Alumna Service: Annie Baalmann DeBoer ’84


Photo Courtesy of Annie Baalmann DeBoer

Alumna Annie Baalmann DeBoer, Class of '84, smiles for the camera.

Madison Guzy, Features Editor

Annie Baalmann DeBoer, class of ’84, has served the dear neighbor without distinction for her entire life.  She serves people in the United States as well as other countries around the world from Uganda to Myanmar.  She grew up with the desire to serve and exemplifies the St. Joe model of “Not I, But We.”  In 2017, at the start of the school year, she was invited to speak to the SJA community on a panel about making an impact on the world.

After graduating from St. Joe, she started college at Saint Louis University, later transferring to Loyola University of Chicago where she received a bachelor’s degree in business administration and majored in marketing.

As a student at St. Joe, she participated in service such as Mission Week, but she went above and beyond outside of school.   DeBoer served at Rural Parish Workers of Christ the King which is based in Washington County, Mo., which is one of the poorest areas in the entire state.  She accompanied her mother and friends to help out at an annual fundraiser they began in the late 1960s for the charity.  

DeBoer also served at the international charity Boys Hope Girls Hope which was founded by a Jesuit priest and DeBoer’s father played a large role in starting the organization.  Boys Hope Girls Hope provides homes and Catholic education for at-risk youth.  Growing up, her family housed the first two students while their house was being built by St. Louis University High.  

Additionally, DeBoer worked at Edgewood Children’s Center, founded in the 1700s in St. Louis.  Its original purpose was to care for children left behind by parents who died from illness or who moved west into Westward Expansion, but it has grown into a larger organization that provides housing and education for children suffering from various emotional and psychological disabilities.  As a young adult, she held the position of President of the Junior Board in which she dedicatedly worked on a fundraiser she co-founded, called In the Vineyard, which is held annually at Plaza Frontenac.

Annie Baalmann DeBoer continued her devotion to serving others into adulthood when she moved to Colorado with her husband and became involved in new organizations.  Still today, she is very active in Action and Africa and the DeBoer Foundation.  She is on the board of directors for Action in Africa in addition to participating in many annual fundraisers and helping the President of the organization with planning and financials. She also works with The DeBoer Foundation, which was founded by her mother-in-law and father-in-law.  It provides leadership development for people from Burma, now called Myanmar, which allows those leaders to bring change to their country.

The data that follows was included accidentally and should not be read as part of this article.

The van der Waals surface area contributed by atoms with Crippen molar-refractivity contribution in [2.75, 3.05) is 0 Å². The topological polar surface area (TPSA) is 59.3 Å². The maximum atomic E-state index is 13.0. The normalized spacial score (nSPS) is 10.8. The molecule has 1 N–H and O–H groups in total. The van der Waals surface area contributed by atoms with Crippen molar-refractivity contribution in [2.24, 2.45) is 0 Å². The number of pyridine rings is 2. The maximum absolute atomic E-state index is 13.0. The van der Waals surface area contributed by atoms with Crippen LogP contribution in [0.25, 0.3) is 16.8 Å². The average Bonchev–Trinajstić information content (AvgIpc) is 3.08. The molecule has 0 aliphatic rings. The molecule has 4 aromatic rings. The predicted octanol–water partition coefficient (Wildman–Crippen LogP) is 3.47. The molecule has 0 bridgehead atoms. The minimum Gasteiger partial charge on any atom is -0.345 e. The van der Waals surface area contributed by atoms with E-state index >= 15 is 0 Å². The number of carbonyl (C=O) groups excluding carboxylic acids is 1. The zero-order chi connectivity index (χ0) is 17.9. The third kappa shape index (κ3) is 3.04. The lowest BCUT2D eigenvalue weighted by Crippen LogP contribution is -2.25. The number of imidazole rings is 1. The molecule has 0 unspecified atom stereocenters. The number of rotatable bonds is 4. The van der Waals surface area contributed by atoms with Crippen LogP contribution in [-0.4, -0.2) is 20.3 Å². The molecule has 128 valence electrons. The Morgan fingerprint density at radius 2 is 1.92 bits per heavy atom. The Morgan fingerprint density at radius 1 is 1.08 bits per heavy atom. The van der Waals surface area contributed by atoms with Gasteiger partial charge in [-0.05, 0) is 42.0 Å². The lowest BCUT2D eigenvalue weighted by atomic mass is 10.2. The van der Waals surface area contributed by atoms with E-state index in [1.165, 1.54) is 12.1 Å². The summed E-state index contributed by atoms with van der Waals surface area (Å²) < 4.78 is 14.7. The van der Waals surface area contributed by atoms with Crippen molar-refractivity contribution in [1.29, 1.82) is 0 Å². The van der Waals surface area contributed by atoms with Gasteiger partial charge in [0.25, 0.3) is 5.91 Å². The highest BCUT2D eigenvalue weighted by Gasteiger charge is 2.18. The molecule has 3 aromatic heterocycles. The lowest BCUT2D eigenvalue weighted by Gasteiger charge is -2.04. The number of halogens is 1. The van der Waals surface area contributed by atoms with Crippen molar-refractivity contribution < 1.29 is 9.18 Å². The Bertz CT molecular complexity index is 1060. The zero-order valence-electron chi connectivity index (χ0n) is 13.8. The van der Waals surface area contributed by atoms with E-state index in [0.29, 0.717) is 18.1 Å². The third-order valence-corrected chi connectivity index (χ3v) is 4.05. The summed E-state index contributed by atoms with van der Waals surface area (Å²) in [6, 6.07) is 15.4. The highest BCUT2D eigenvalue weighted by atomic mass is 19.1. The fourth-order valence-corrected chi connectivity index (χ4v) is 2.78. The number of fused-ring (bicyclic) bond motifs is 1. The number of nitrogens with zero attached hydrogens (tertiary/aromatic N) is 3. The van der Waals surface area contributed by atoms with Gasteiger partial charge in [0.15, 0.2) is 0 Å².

Through the influence of her parents’ devotion to service, she describes it as being a “part of her moral compass.”  Being the youngest child, she would accompany her parents to volunteer at various organizations while her older siblings were at school.  She observed her parents give – not just money — but time, effort, and energy into serving the dear neighbor.  

It’s almost like I never thought of anything else—never thought of not doing service work because it was always kind of a part of my life”

— Annie Baalmann DeBoer

“It’s almost like I never thought of anything else—never thought of not doing service work because it was always kind of a part of my life,” she said.

Attending St. Joe also had an impact on her, reinforcing the lessons taught by her parents about service.  She was impressed by the Sisters of Carondelet’s mission work, and they even inspired part of her desire to travel.

DeBoer is currently training a therapy support dog to provide support to people suffering from Post-Traumatic Stress Disorder (PTSD) because she wants to give back to the veterans who serve our country because she has so much respect and gratitude for them.  Once fully-trained, the dog will also provide therapy for senior citizens with Alzheimer’s disease. She notes that she has already witnessed the positive impact the dog has had on her own father who is currently suffering from the disease.

Annie Baalmann DeBoer is full of gratitude for her life and her family.

“I feel very blessed and very grateful that I’ve had such an extraordinary life,” she said. “ I feel a responsibility to give back, but it’s like a privilege and a pleasure to give back; it gives me great joy and purpose and fulfillment when I’m able to reach out and help others.”

To the girls at St. Joe, Mrs. DeBoer would like to remind them that “The world can be your home and your family.  The world can be your classroom.  The world can be where you work.  The world can be your community.  You can find so many ways to have a positive impact in the world right where you are…Service can be big, and it can be international, and it can be profound, and it can impact a lot of people, or it can just have a meaningful impact just by the little things you do to make the world a better place.”  

Serving others does not have to be on a global scale.  People can find great joy in serving others in even the seemingly smallest of acts because they, too, can provide joy for others.  She says it can be as simple as checking up on an elderly neighbor or grab their newspaper or pick up their groceries.